week ago in this space we said
American's EveryFare program deserves serious study. We gave it
some serious thought, and we've come to this conclusion: The
program has some good points, but for most agents American's
initial offer is a bad deal.
The good points about the program are twofold: It puts Web fares
in the GDS, making the GDS more useful to agents. Also, the
cost-sharing deal makes the GDS more attractive to American. That's
good, too, because it's in agents' best interests for airlines to
feel good about the GDS sales channel.
We've heard agents say that American's GDS costs are "not my
problem." Maybe not. But if airlines start abandoning GDS
distribution because of rising costs, many agents may have many
So to the extent that the EveryFare program addresses those
issues, it is good.
But it's not good enough.
For starters, the five-year contract is too long. The only
benefit to agents -- access to Web fares -- addresses a problem
that may be short-lived. In five years, some confluence of
regulatory and competitive pressures might put Web fares into the
GDS anyway, or make both of them disappear.
There are many other things that American could offer to its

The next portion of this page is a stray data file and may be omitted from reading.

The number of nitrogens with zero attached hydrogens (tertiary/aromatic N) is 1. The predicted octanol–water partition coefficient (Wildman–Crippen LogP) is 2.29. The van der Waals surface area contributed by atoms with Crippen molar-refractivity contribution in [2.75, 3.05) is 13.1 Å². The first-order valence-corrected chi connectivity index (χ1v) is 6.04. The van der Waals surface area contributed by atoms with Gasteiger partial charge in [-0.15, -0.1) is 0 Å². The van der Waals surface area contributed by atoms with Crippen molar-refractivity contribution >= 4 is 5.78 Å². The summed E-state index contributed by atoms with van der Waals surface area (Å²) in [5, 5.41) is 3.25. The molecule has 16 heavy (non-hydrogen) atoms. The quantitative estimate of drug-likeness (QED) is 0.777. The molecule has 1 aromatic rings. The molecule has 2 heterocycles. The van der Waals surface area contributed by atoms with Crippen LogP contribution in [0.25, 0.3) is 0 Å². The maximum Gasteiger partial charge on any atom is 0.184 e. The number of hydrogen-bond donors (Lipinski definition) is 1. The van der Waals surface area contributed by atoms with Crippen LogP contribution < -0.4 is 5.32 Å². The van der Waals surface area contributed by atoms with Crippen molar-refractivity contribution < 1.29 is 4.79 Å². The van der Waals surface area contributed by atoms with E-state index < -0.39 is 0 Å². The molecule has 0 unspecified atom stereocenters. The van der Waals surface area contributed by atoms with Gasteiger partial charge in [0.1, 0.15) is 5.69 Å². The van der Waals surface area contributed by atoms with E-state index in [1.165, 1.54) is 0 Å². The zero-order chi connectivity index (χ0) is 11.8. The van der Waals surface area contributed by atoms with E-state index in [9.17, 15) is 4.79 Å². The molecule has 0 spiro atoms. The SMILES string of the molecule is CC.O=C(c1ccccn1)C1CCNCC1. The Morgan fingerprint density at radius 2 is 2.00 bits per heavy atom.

agents in such a deal, including guaranteed access to all products
or a promise not to undersell the trade. But it drew the line at
If the contract is too narrow in what it offers to agents, it is
overly broad in what it gives to American: Agents are to subsidize
not just the GDS costs of American's Web fares, but all its other
fares as well.
And some of the contract terms seem harsh and restrictive.
Section 7, to take just one example, prohibits agents from adding a
service fee to AA fares that is higher than the fee for "any other
airline." Understandably, American doesn't want its cost-sharing
deal to result in extra service fees on AA tickets.
But the broad wording prohibits AA-specific fees for any reason.
If American or an AA code-share partner adopts some new procedure
that raises agency costs, quite apart from EveryFare, agents could
not add a carrier-specific service fee to offset it.
American claims that travel agency sales account for 70% of its
revenue, and it claims that it pays $400 million a year in GDS
fees, a figure that it wants to cut in half. To put that in
perspective, American's revenue last year came to about $19
billion. If agents generated 70% of that, we're talking $13.3
billion, which makes the GDS fees about 3% of agency revenue.
We are sympathetic to any corporation's desire to turn a $400
million cost into a $200 million cost, but if a cost item is 3% of
its associated revenue, it's going to take an extraordinary effort
to get it much lower.
It seems to us that if American wants to make agents its
partners in that effort, it's going to have to sweeten the pot.